Rapid HIV Testing FAQ

What is a rapid HIV test?

A rapid HIV test involves drawing a small amount of blood, normally via a finger prick and the result is usually available within 30 minutes. Because it’s a pretty painless and short process, that means it’s so much easier and convenient for you get tested. Find out where you can get tested here.

What are the possible results in a rapid HIV test?

There are three possible results, and it’s important to know that they are only preliminary. Blood will still need to be collected from your arm and sent to the laboratory for full testing and to confirm the result.

Negative: this means HIV antibodies were not detected in the sample. It’s important to note that people in the HIV ‘window period’ might also receive a negative result. This is up to three months after exposure in which HIV tests may not pick up on HIV antibodies.

Reactive: HIV antibodies were detected in the sample, but this result needs to be confirmed with laboratory-based blood testing.

Invalid: there is a very small possibility that the rapid test may show an invalid response, which means something went wrong with the test itself. This result is not an indication of a person’s HIV status. In this situation, the person will be offered a repeat rapid test.

Is the test scary?

We understand that you might be nervous about getting tested, but rest assured, it’s easier and not as scary as you think. If you find the thought of getting a test daunting, consider community-based testing services such as a[TEST] which is run by peers in a welcoming environment.

What if I don’t have any symptoms of HIV. Do I still need to test?

Yes. Some guys who are diagnosed with HIV don’t have any symptoms at the time they test, and don’t have a noticeable illness when they became HIV positive. So, even if you don’t have any symptoms, it’s a great idea to get tested regularly to be sure of your status.

Do I need to get tested if I haven’t taken any risks?

Yes. Even if you think there’s no chance you’ve been exposed to HIV, it’s always a good idea to make testing part of your routine. Remember, you should test at least twice a year and up to four times if you have more than 10 sex partners in six months.

Do I need to get tested if I’m in a monogamous relationship?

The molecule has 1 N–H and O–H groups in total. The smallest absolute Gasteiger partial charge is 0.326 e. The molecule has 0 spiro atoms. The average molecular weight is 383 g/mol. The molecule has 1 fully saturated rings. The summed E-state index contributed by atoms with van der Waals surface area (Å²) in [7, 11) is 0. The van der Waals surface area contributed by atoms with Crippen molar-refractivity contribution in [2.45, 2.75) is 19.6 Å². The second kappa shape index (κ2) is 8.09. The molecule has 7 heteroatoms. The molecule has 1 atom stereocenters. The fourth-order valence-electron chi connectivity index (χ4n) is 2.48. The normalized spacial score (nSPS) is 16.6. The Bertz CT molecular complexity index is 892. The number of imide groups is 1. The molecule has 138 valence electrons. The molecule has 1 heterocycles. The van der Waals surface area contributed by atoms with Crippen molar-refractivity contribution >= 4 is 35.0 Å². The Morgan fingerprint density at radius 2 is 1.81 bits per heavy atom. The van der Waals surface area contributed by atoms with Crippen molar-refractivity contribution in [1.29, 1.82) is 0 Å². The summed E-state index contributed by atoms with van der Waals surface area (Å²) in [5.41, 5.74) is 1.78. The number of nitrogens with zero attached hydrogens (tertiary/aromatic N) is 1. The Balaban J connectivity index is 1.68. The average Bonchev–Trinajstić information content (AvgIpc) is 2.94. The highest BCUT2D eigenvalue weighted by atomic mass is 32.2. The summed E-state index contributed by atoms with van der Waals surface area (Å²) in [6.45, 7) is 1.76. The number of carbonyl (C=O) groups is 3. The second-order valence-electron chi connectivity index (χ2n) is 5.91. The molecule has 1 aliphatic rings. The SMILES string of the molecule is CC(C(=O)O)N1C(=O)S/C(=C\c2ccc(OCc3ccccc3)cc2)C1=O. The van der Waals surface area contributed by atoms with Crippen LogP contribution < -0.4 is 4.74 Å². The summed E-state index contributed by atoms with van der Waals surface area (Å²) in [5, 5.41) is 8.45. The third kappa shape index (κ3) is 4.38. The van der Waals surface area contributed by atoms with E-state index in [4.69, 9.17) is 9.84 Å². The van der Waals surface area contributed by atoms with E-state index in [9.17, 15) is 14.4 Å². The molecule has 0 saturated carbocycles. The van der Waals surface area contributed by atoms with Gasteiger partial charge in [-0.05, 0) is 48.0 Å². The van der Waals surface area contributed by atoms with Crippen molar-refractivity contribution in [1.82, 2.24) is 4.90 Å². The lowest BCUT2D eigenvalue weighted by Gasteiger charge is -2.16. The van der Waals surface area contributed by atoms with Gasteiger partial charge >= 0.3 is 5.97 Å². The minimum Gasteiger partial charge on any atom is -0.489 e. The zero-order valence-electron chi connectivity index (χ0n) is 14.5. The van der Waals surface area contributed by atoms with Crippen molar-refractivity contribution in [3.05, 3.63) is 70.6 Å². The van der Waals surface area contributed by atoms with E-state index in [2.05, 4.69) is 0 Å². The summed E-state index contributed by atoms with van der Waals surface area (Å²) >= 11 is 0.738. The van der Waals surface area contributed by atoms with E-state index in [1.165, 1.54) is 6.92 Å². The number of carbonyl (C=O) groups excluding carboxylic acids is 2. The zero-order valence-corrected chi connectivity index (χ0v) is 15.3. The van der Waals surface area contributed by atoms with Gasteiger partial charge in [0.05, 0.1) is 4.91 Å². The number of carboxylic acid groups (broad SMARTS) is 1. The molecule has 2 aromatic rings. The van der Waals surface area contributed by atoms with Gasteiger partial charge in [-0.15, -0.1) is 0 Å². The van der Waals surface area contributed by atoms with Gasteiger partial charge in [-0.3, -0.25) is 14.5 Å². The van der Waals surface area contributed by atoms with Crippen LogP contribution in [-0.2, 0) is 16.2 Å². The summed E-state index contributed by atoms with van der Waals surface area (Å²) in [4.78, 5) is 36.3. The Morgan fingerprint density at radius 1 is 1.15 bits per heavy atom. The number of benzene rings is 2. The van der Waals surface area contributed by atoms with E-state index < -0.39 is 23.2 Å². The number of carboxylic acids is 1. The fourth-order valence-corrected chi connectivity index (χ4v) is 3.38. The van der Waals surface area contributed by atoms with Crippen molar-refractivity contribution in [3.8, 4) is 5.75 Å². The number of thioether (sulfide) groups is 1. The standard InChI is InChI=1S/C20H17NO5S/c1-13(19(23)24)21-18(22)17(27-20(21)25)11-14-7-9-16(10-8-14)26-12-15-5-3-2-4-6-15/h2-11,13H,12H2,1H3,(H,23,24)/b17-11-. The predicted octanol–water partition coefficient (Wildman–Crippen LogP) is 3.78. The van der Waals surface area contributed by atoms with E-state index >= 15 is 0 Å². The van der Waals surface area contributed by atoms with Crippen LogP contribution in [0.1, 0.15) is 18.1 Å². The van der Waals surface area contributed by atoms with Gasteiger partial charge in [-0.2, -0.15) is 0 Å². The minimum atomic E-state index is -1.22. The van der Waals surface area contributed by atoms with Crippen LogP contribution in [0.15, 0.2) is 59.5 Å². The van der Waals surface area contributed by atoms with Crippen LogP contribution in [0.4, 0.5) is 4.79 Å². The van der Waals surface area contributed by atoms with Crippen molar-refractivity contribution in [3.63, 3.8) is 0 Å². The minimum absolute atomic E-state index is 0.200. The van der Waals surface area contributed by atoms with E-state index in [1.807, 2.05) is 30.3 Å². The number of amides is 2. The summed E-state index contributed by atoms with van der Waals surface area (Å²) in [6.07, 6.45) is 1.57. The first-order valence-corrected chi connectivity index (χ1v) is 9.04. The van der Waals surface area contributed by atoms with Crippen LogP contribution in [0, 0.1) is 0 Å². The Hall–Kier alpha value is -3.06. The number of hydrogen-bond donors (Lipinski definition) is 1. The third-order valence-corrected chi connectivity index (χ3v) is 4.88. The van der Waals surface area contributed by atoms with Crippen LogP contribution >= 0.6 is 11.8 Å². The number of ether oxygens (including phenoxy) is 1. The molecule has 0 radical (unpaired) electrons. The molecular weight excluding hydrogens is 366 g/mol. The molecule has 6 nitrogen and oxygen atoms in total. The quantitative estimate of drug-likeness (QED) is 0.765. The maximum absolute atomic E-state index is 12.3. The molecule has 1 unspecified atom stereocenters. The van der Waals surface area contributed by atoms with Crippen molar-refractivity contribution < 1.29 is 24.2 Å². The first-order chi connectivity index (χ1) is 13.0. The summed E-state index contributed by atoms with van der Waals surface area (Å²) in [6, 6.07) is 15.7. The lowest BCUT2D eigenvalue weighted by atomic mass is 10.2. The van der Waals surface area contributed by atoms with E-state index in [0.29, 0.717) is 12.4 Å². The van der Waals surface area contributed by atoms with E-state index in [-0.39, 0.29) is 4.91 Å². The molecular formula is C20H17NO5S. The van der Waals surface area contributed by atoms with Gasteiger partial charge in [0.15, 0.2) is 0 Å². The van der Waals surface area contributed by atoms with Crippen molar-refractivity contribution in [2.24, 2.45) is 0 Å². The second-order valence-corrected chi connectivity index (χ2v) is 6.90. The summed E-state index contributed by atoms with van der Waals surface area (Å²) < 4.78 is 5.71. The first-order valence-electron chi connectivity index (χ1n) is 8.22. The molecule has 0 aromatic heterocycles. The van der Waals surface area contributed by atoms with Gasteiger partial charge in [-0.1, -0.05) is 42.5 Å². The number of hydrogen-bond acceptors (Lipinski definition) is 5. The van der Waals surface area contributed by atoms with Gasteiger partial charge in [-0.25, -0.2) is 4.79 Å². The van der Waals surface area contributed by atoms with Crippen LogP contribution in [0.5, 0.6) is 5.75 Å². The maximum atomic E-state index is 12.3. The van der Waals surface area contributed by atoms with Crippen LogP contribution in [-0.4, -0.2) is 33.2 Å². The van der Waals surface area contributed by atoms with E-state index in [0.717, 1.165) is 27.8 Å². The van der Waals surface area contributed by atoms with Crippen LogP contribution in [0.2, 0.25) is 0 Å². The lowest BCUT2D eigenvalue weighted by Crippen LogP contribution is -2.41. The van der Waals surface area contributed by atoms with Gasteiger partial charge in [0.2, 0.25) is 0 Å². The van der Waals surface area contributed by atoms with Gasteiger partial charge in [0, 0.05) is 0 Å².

Yes. Did you know that one in four new HIV infections actually occur among men in a regular relationship? Many gay men who are reluctant to test feel knowing their status might affect or end their relationship – or that the test results might reveal that they haven’t been monogamous. But sticking your head in the sand just isn’t smart. Knowing your status benefits you and your relationship.

Will my HIV test results end up being made public?

No. All HIV tests conducted in private GP settings and public clinics are confidential and protected by Privacy Law.

What if I can’t afford to get tested?

The good news is that sexual health clinics – including a[TEST] – offer free appointments without a Medicare card.

Where can I get a rapid HIV test?

You can get a rapid HIV test at a variety of sexual health clinics or medical practices across NSW. In Sydney, you can take advantage of a[TEST] in Darlinghurst (Oxford Street), Surry Hills, Newtown and Kings Cross. Find out where you can get tested here.

What is a[TEST] and who is it for?

a[TEST] is a free, quick and convenient rapid HIV testing service run by peer educators. It is designed for gay, bisexual and other men who have sex with men including trans and gender diverse people.

What is a peer educator at a[TEST]?

They’re gay guys who have been trained to provide health promotion advice and perform a number of screening tests for HIV and STIs including rapid HIV tests.

Are there doctors or nurses on site at a[TEST]?

a[TEST] incorporates both peer educators and nurses into its service model. The nurses are available to answer questions about sexual health, as well as to take the blood samples to test for syphilis, hepatitis C and HIV. There are no doctors at a[TEST].